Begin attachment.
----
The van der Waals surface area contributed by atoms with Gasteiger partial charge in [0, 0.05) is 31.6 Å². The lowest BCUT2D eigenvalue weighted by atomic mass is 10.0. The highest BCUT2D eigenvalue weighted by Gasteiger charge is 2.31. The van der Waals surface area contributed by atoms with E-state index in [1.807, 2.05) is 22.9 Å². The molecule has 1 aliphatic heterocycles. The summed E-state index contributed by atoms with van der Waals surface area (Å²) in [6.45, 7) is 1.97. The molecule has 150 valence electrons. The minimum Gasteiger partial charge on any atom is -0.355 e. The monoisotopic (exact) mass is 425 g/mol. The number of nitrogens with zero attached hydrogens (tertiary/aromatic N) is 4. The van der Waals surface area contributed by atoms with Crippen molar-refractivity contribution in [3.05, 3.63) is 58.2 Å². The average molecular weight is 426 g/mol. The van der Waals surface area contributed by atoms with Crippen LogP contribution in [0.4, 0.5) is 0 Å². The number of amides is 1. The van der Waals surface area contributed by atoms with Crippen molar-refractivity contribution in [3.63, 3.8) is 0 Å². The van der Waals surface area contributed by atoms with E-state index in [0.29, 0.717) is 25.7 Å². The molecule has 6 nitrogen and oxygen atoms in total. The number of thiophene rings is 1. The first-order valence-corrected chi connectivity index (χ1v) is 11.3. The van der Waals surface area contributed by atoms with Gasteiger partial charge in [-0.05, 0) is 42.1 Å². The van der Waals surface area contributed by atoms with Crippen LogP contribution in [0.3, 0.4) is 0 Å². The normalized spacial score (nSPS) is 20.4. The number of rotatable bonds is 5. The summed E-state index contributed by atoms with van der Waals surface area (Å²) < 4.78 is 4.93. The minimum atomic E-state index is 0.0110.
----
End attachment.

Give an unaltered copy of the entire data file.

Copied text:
The van der Waals surface area contributed by atoms with Gasteiger partial charge in [0, 0.05) is 31.6 Å². The lowest BCUT2D eigenvalue weighted by atomic mass is 10.0. The highest BCUT2D eigenvalue weighted by Gasteiger charge is 2.31. The van der Waals surface area contributed by atoms with E-state index in [1.807, 2.05) is 22.9 Å². The molecule has 1 aliphatic heterocycles. The summed E-state index contributed by atoms with van der Waals surface area (Å²) in [6.45, 7) is 1.97. The molecule has 150 valence electrons. The minimum Gasteiger partial charge on any atom is -0.355 e. The monoisotopic (exact) mass is 425 g/mol. The number of nitrogens with zero attached hydrogens (tertiary/aromatic N) is 4. The van der Waals surface area contributed by atoms with Crippen molar-refractivity contribution in [3.05, 3.63) is 58.2 Å². The average molecular weight is 426 g/mol. The van der Waals surface area contributed by atoms with Crippen LogP contribution in [0.4, 0.5) is 0 Å². The number of amides is 1. The van der Waals surface area contributed by atoms with Crippen molar-refractivity contribution in [3.63, 3.8) is 0 Å². The van der Waals surface area contributed by atoms with E-state index in [0.29, 0.717) is 25.7 Å². The molecule has 6 nitrogen and oxygen atoms in total. The number of thiophene rings is 1. The first-order valence-corrected chi connectivity index (χ1v) is 11.3. The van der Waals surface area contributed by atoms with Gasteiger partial charge in [-0.05, 0) is 42.1 Å². The van der Waals surface area contributed by atoms with Crippen LogP contribution in [0.3, 0.4) is 0 Å². The normalized spacial score (nSPS) is 20.4. The number of rotatable bonds is 5. The summed E-state index contributed by atoms with van der Waals surface area (Å²) < 4.78 is 4.93. The minimum atomic E-state index is 0.0110.